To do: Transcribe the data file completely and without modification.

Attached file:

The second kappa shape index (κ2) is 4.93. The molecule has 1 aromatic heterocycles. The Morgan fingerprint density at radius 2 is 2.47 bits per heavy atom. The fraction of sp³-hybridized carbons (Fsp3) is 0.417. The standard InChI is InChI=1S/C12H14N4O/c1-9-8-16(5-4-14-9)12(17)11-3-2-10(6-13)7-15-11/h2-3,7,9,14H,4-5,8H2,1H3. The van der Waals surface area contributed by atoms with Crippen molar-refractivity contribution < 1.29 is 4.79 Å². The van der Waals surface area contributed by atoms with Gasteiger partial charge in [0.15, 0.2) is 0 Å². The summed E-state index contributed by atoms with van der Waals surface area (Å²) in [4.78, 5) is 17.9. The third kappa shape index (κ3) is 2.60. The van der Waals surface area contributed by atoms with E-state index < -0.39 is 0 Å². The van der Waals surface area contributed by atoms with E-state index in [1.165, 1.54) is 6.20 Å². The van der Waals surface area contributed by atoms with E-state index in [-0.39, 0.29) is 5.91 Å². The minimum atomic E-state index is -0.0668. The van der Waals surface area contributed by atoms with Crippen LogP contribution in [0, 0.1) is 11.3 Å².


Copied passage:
The second kappa shape index (κ2) is 4.93. The molecule has 1 aromatic heterocycles. The Morgan fingerprint density at radius 2 is 2.47 bits per heavy atom. The fraction of sp³-hybridized carbons (Fsp3) is 0.417. The standard InChI is InChI=1S/C12H14N4O/c1-9-8-16(5-4-14-9)12(17)11-3-2-10(6-13)7-15-11/h2-3,7,9,14H,4-5,8H2,1H3. The van der Waals surface area contributed by atoms with Crippen molar-refractivity contribution < 1.29 is 4.79 Å². The van der Waals surface area contributed by atoms with Gasteiger partial charge in [0.15, 0.2) is 0 Å². The summed E-state index contributed by atoms with van der Waals surface area (Å²) in [4.78, 5) is 17.9. The third kappa shape index (κ3) is 2.60. The van der Waals surface area contributed by atoms with E-state index < -0.39 is 0 Å². The van der Waals surface area contributed by atoms with E-state index in [1.165, 1.54) is 6.20 Å². The van der Waals surface area contributed by atoms with E-state index in [-0.39, 0.29) is 5.91 Å². The minimum atomic E-state index is -0.0668. The van der Waals surface area contributed by atoms with Crippen LogP contribution in [0, 0.1) is 11.3 Å².